Paint ‘er up. For my top coat(s) I used Benjamin Moore’s Aura Satin Waterborne Interior Paint in Martha Stewart’s Pure White. Aura is a little thicker than other paints and it dries fast – you don’t want to over-work it. It has great coverage – I’ve used it on walls and furniture. You can apply it over and under any other latex paint. The great thing about Aura is that you can retouch it months later and the colour should blend perfectly. (That’s what they say anyway.) Anyhoo, if you’re nervous about trying Aura, stick to your regular interior acrylic latex. I had to apply three coats of white. Remember, you’re better off applying multiple thin coats than a couple of thick, drippy ones.
You can apply your paint with a bristled brush, a foam brush or brush and roller – everyone has different preferences. If you go the roller route, edge like you would if you were painting a wall – do the edges, tricky bits and corners first, and then roll the flat surfaces with the roller. Oh, and if you’re using a foam roller, don’t bear down on it – it creates lines, bubbles and imperfections. For this piece I used a brush and nothing else – it gave me a nice, smooth finish.
Check for drips. Check for drips. Oh, and then check for drips. (If you miss one, you can always lightly sand the imperfection before applying your next coat.)
I always paint the back of my piece. Some people don’t. Those people are… lazy. Don’t be lazy. Paint the back. It will look redonkulous if you don’t.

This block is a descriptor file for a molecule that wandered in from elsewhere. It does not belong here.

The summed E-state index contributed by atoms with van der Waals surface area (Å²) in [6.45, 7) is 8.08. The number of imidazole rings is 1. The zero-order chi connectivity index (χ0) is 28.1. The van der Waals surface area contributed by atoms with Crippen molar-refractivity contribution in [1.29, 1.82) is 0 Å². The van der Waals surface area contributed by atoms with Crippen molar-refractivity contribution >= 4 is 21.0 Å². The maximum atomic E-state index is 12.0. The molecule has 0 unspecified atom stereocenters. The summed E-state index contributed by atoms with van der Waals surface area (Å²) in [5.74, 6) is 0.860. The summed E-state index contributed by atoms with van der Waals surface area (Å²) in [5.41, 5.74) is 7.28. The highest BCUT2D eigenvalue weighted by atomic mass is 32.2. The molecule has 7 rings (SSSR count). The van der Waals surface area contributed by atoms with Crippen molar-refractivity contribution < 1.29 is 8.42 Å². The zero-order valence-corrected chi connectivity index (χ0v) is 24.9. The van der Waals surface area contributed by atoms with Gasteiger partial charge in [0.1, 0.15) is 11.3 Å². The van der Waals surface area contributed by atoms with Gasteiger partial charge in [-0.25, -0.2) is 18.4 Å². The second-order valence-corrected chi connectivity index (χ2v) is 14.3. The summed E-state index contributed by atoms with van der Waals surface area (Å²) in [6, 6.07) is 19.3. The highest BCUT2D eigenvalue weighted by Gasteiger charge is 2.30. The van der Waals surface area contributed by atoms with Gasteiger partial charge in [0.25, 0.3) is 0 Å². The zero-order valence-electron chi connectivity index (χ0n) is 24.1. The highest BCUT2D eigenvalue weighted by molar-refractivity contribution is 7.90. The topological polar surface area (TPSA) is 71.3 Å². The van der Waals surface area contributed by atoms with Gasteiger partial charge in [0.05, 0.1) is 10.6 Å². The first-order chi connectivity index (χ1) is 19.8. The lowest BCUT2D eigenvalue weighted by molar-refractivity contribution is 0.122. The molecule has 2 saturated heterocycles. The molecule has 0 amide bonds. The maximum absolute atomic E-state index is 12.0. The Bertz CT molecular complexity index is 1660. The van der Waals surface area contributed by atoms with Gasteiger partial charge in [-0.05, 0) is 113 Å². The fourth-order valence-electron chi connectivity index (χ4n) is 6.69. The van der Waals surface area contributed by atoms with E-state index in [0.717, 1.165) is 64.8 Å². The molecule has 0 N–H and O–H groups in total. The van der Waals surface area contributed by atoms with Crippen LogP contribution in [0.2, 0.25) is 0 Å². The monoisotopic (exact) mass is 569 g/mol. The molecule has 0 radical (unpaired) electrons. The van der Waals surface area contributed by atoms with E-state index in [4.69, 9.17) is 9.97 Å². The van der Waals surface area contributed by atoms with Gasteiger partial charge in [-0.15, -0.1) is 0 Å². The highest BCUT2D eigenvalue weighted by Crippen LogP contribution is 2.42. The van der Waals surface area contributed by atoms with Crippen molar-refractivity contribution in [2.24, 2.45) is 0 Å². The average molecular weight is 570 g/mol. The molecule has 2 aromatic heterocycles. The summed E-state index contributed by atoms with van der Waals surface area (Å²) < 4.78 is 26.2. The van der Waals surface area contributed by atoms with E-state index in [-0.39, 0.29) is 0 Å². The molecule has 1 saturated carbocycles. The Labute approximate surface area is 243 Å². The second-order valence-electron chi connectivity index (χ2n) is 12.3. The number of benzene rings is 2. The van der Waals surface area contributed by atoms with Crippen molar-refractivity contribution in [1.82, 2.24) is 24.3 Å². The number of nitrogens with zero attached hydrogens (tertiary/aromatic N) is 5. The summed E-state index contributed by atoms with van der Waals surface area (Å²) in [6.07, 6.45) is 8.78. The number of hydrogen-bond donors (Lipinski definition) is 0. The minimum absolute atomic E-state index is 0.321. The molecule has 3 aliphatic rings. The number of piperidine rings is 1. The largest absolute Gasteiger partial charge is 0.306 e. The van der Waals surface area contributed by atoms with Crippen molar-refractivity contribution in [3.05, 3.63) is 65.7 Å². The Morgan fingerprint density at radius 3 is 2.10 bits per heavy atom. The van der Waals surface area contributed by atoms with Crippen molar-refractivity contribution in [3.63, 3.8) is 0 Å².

Allow for proper drying before moving to next step.
Protect. I have been using Minwax’s Polycrylic Protective Finish (water-based) in a satin finish. It is also available in a gloss. I don’t use a wipe on poly for reasons stated here (basically it can turn yellow on ya).
Brush a product like the poly (pictured below) on carefully. It’s much runnier than paint, and can drip all over the place. You don’t want to over-work this stuff – you’ll see brush strokes. Some people use foam brushes and rollers, so that’s an option. Don’t shake the can of poly – it should be stirred so you don’t get bubbles. Also, the poly appears foggy in the can, but it goes on clear. Again, read the can and follow the instructions.
Wait. Now, as I’ve told you before, here’s the tough part. Don’t put anything on your newly painted surfaces for at least 48 hours. This requires an incredible amount of willpower. Then be ginger with the piece for about a week – watch out when you’re moving the piece around, etc. I think it takes about a month for a piece to be fully cured. But that’s just me. While you’re waiting, you could polish up the old hardware or pick up new bits and bobs for the piece.
That’s it. See? Easy.
*I am not recommending that you hire strippers to strip your furniture down to bare wood. I would recommend a chemical stripping medium from your local paint or hardware store.
Note: Some people sand between coats of paint/poly. I didn’t for this piece. However, you could lightly sand between each coat of paint and poly with very fine sandpaper if you’d like a really super-awesome finish. Don’t forget to wipe away the sanding debris before applying additional coats of paint and/or poly.